What is known is that corn, soybean, and wheat prices are high.  But the great unknown every farmer faces - and in some cases can dread - is the weather, and whether or not there is an abundant crop to harvest in the fall.

You May Like

Video Claims to Show Shia Forces in Iraq Executing Sunni Boy

While not yet independently confirmed, brutal killing already has gotten attention of Islamic State followers on social media More

After Six Years, Little Change for Niger Delta's Former Militants

Nigerians who laid down arms in exchange for government amnesty subsidies fear program may end with upcoming presidential elections More

Vietnam Pushes for More Educated Drivers to Curb Road Deaths

Transportation officials hope that making a greater effort to get drivers to learn the rules of the road will reduce fatal crashes More

This forum has been closed.
Comments
     
There are no comments in this forum. Be first and add one

Featured Videos

Your JavaScript is turned off or you have an old version of Adobe's Flash Player. Get the latest Flash player.
NASA Spacecraft Approaches a Dwarf Planeti
X
George Putic
March 04, 2015 8:51 PM
NASA’s Dawn spacecraft will make history on Friday, March 6, when it becomes the first man-made object to orbit a dwarf planet named Ceres. It is located in the asteroid belt between Mars and Jupiter, almost 500 million kilometers from Earth. Among other objectives, Dawn will try to examine two mysterious bright white spots detected on the planet’s surface. VOA’s George Putic has more.
Video

Video NASA Spacecraft Approaches a Dwarf Planet

NASA’s Dawn spacecraft will make history on Friday, March 6, when it becomes the first man-made object to orbit a dwarf planet named Ceres. It is located in the asteroid belt between Mars and Jupiter, almost 500 million kilometers from Earth. Among other objectives, Dawn will try to examine two mysterious bright white spots detected on the planet’s surface. VOA’s George Putic has more.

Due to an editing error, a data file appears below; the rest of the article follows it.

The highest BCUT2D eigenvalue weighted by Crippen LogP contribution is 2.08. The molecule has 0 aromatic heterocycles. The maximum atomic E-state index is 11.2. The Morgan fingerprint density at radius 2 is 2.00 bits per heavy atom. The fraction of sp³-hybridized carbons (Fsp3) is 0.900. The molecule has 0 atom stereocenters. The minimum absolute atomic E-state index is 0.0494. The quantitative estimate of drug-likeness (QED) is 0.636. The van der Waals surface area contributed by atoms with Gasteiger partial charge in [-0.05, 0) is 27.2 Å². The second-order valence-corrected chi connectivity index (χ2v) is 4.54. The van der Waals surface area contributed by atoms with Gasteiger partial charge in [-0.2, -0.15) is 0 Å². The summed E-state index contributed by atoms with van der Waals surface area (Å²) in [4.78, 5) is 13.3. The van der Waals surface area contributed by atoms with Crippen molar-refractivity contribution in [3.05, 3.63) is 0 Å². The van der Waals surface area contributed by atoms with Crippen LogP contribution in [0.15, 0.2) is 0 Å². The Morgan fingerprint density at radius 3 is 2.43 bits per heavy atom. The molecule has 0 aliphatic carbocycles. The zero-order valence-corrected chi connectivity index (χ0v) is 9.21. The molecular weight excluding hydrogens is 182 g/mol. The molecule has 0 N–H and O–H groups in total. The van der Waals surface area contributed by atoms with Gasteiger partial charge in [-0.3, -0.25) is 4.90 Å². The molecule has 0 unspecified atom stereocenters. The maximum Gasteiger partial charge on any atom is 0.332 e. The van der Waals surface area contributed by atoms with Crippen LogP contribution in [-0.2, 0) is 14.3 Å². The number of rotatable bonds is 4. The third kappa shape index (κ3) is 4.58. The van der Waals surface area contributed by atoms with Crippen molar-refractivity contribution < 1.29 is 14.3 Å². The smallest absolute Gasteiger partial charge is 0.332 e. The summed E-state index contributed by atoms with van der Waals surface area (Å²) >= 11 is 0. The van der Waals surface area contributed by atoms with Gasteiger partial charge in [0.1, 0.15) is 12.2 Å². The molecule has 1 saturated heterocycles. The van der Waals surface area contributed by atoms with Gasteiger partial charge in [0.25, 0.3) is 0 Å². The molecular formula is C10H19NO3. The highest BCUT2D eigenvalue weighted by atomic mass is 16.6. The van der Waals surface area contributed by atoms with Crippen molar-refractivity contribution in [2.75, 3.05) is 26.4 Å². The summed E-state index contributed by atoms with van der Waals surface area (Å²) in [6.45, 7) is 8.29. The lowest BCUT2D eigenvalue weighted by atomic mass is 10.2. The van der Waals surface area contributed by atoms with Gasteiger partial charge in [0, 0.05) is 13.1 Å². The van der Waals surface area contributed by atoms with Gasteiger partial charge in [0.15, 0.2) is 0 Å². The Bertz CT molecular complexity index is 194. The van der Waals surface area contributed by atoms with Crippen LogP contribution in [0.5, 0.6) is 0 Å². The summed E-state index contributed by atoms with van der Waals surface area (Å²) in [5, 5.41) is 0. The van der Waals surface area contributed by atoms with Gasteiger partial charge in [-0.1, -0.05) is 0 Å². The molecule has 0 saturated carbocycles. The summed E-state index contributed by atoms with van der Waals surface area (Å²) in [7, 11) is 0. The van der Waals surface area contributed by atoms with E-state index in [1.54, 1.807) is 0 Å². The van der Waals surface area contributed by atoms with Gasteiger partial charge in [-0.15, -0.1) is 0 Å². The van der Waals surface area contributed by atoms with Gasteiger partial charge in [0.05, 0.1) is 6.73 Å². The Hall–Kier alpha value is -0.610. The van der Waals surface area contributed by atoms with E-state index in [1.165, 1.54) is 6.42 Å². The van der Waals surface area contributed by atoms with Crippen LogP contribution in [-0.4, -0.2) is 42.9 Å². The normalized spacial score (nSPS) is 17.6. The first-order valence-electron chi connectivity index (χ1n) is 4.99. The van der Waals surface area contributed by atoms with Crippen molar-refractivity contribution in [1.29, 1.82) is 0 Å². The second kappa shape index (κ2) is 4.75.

Video

Video Young Muslims Radicalized Online

Young Muslims are being radicalized ‘in their bedrooms’ through direct contact with Islamic State or ISIL fighters via the Internet, according to terror experts. There are growing concerns that authorities and Internet providers are not doing enough to counter online extremism - which analysts say is spread by a prolific network of online supporters around the world. Henry Ridgwell reports from London.
Video

Video African Americans Recall 1960's Fight For Voting Rights

U.S. President Barack Obama and thousands of people will gather in the small southern U.S. city of Selma, Alabama, Saturday, March 7th to commemorate the 50th anniversary of a historic voting rights march that became known as “Bloody Sunday." VOA’s Chris Simkins traveled to Alabama and introduces us to some of the foot soldiers of the voting rights struggles of the 1960’s.
Video

Video Positive Messaging Transforms Ethiopia's Image

Ethiopia was once known for famine and droughts. Now, headlines more often point to its fast-growing economy and its emergence as a regional peacemaker. How has Addis Ababa changed the narrative? VOA's Marthe van der Wolf reports.
Video

Video Cyber War Rages Between Iran, US